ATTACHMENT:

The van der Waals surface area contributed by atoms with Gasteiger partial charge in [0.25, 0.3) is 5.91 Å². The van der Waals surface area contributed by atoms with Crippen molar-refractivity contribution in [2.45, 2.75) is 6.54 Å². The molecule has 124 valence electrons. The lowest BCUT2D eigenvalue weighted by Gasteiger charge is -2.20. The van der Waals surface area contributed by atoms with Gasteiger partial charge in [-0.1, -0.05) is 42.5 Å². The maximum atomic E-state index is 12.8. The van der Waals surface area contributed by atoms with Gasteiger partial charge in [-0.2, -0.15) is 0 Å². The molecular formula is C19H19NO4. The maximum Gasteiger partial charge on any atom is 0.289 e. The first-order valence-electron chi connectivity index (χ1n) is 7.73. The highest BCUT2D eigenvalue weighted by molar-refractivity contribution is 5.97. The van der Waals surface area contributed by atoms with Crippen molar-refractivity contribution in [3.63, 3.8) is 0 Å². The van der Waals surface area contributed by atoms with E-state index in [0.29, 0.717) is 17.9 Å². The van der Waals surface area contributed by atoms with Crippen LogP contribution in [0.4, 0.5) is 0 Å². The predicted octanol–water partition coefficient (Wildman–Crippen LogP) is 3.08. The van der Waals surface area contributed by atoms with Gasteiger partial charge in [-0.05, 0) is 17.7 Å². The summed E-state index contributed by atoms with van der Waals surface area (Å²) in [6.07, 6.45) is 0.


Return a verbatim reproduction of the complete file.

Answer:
The van der Waals surface area contributed by atoms with Gasteiger partial charge in [0.25, 0.3) is 5.91 Å². The van der Waals surface area contributed by atoms with Crippen molar-refractivity contribution in [2.45, 2.75) is 6.54 Å². The molecule has 124 valence electrons. The lowest BCUT2D eigenvalue weighted by Gasteiger charge is -2.20. The van der Waals surface area contributed by atoms with Gasteiger partial charge in [-0.1, -0.05) is 42.5 Å². The maximum atomic E-state index is 12.8. The van der Waals surface area contributed by atoms with Gasteiger partial charge in [-0.2, -0.15) is 0 Å². The molecular formula is C19H19NO4. The maximum Gasteiger partial charge on any atom is 0.289 e. The first-order valence-electron chi connectivity index (χ1n) is 7.73. The highest BCUT2D eigenvalue weighted by molar-refractivity contribution is 5.97. The van der Waals surface area contributed by atoms with Crippen molar-refractivity contribution in [3.63, 3.8) is 0 Å². The van der Waals surface area contributed by atoms with E-state index in [0.29, 0.717) is 17.9 Å². The van der Waals surface area contributed by atoms with Crippen LogP contribution in [0.4, 0.5) is 0 Å². The predicted octanol–water partition coefficient (Wildman–Crippen LogP) is 3.08. The van der Waals surface area contributed by atoms with Gasteiger partial charge in [-0.05, 0) is 17.7 Å². The summed E-state index contributed by atoms with van der Waals surface area (Å²) in [6.07, 6.45) is 0.